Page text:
The ability of substances to store energy from the sun has long been understood but has not been viable as a practical storage medium, so finding one that was viable would be quite valuable. The Sun pours so much energy onto the earth, that if all that fell in an hour could be captured it could supply the energy needs of the world for a year. So, the ability to capture and store in volume was of significant importance to the solar energy industry, because excess capacity on the brightest of days could be stored for use on the dull and wet.
At the “Center for Exploitation of Solar Energy” at University of Copenhagen, led by Professor Brøndsted, chemistry Master’s student Anders Bo Skov has published a paper co-authored by his supervisor, Professor Brøndsted, titled ”Towards Solar Energy Storage in the Photochromic Dihydroazulene-Vinylheptafulvene System”.
Professor Brøndsted’s team’s focus has been on developing molecules capable of capturing substantial amounts of solar energy, storing it for long periods of time, then releasing it when required. The compound used in the study stored its energy by changing the shape of the molecule, and then released that energy by reverting to its original shape, but, there seemed to be a chemical law that prevented any long term storage. This apparent block to the research seemed to be a law that said the greater the capacity of the molecules to store the energy, the less the time period it was able to be stored for. Conversely, if the storage period was increased the energy holding capacity decreased.
Anders’ brought his Bachelors project to the Center and was developing it further for his Masters degree when he made his breakthrough by doubling the amount of energy capable of being stored over long periods of time. Storage periods have moved from a few hours to up to around a hundred years, however, the next challenge is how to release the energy when needed.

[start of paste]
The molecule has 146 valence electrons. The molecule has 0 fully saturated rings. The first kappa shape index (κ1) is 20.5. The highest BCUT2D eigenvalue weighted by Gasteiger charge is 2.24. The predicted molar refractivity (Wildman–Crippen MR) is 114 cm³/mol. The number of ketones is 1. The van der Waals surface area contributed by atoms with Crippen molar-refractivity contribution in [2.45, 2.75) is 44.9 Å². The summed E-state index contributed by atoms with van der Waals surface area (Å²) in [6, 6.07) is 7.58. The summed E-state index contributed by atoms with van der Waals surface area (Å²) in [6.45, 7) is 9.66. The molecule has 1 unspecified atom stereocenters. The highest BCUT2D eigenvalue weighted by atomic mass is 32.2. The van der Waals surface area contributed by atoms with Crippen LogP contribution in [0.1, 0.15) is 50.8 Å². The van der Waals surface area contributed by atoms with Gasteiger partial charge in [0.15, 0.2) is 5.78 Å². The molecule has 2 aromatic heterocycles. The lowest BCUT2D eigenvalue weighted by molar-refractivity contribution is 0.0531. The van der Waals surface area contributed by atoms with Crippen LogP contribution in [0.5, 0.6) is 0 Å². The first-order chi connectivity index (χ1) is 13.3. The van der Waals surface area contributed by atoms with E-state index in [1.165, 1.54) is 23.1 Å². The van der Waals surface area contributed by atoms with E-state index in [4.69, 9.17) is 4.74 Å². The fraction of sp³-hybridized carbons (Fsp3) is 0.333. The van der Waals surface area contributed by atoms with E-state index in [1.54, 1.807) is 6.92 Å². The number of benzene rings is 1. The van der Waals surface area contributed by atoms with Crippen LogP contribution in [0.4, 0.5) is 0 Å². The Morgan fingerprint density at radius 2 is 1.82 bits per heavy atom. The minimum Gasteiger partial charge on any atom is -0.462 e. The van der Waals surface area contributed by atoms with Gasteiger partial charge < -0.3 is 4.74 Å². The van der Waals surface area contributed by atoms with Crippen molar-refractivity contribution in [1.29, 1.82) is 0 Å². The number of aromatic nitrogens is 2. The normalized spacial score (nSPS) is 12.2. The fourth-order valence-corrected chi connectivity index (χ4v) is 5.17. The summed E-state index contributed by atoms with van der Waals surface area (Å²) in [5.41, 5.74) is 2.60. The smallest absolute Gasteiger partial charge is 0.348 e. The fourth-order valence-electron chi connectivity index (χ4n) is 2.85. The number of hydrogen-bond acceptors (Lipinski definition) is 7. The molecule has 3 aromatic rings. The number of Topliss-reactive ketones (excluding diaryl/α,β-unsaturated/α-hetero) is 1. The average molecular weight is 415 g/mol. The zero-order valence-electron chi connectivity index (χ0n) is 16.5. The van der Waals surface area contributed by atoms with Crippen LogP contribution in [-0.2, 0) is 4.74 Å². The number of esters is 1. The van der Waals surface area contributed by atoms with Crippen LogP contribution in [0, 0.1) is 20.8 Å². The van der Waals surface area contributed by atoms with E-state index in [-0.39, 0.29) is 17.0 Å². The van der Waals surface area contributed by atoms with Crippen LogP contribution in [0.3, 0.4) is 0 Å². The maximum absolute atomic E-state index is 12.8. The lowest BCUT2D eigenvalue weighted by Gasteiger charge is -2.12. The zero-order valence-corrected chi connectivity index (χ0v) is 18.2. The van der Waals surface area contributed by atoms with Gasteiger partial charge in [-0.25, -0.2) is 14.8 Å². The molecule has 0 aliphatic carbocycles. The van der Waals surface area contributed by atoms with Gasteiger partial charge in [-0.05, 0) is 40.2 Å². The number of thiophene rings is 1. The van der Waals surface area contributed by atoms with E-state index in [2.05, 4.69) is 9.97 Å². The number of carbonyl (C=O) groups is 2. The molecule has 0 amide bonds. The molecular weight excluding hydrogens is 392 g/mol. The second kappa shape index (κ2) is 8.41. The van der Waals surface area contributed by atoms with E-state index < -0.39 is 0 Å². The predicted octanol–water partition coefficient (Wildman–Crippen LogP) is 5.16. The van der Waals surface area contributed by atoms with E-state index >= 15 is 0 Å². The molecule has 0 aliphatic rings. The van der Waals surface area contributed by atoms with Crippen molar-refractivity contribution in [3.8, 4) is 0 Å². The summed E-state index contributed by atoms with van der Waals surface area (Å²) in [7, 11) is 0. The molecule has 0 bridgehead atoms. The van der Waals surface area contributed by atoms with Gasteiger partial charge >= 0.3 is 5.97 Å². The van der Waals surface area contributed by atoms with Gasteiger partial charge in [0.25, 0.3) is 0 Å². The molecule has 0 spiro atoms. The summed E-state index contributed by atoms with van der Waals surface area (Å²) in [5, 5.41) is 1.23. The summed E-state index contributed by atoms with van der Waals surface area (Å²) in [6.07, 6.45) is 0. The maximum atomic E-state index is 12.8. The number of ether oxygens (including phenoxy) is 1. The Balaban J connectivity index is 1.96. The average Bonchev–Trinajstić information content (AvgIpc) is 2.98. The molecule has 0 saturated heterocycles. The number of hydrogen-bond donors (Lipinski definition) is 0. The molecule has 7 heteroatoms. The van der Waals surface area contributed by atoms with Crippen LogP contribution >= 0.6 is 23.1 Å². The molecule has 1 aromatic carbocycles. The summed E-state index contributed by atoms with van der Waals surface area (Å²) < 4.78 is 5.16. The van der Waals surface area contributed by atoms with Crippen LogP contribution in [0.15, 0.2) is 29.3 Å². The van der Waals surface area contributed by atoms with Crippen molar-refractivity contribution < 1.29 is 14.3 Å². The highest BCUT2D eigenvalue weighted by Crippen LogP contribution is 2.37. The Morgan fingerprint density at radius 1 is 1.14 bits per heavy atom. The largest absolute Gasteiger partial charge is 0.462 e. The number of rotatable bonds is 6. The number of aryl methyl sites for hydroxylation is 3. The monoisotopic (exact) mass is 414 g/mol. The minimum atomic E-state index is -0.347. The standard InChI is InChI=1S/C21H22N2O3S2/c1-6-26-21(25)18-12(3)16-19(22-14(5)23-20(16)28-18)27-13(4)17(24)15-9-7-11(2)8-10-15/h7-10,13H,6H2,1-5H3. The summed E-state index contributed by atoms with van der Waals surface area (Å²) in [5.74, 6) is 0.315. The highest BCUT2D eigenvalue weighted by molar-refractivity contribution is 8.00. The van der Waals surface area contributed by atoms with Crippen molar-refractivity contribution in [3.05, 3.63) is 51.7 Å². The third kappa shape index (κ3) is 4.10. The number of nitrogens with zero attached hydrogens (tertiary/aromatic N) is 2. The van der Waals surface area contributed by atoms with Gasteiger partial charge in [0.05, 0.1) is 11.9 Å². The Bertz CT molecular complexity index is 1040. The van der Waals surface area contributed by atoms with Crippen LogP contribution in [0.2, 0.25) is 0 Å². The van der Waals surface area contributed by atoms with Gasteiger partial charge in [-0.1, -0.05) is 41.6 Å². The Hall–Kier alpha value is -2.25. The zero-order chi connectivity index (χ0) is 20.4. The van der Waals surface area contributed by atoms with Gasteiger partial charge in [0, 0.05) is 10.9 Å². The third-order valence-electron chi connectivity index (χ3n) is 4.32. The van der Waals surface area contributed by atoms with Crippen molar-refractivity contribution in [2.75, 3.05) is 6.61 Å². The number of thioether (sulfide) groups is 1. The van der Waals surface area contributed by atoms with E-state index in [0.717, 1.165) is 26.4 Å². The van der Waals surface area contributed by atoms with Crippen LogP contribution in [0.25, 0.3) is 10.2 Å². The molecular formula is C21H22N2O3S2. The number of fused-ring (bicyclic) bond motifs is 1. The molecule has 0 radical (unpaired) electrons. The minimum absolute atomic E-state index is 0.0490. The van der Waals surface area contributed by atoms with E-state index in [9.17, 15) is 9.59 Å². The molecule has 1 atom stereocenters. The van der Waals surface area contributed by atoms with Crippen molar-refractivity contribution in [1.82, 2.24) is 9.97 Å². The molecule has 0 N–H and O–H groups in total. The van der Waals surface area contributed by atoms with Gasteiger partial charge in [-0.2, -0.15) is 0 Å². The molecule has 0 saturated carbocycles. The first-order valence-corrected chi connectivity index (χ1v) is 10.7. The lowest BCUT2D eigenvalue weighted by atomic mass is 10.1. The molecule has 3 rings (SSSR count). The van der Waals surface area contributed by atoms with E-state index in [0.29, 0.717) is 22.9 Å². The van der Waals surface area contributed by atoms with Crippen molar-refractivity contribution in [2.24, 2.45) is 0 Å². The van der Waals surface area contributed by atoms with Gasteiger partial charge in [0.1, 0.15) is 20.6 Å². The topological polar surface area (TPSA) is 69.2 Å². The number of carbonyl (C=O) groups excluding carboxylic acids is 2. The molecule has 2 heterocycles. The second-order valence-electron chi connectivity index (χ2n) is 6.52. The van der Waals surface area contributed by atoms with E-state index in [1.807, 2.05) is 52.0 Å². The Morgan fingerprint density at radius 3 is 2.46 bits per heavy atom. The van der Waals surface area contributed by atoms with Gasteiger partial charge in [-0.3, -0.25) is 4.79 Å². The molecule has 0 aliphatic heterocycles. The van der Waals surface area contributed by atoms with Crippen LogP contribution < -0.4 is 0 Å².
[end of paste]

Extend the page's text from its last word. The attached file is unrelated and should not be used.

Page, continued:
As Mogens Brøndsted said; “Regardless of what we did to prevent it, the molecules would change their shape back and release the stored energy after just an hour or two. Anders’ achievement was that he managed to double the energy density in a molecule that can hold its shape for a hundred years. Our only problem now is how we get it to release the energy again. The molecule does not seem to want to change its shape back again“.
The compound that is being used is very environmentally friendly and produces no toxic waste either during the use or on its disposal, as Anders explains; “When it comes to storing solar power, our biggest competition comes from lithium ion batteries, and lithium is a poisonous metal. My molecule releases neither CO2, nor any other chemical compounds while working. It is “Sunlight in-power out”. And when the molecule wears out one day, it degrades to a colorant which is also found in chamomile flowers”.
Since the energy is released in the form of heat this can be used as pure heat energy, or by boiling water or a refrigerant could be converted to electricity. This breakthrough could have significant impact on the supply of energy to remote areas where the need is not when the sun is shining but when it is not. The ability to store usable amounts of solar energy and release it at night or other times when capacity is minimal will bring energy stability to many areas of the world.
Department of Chemistry, University of Copenhagen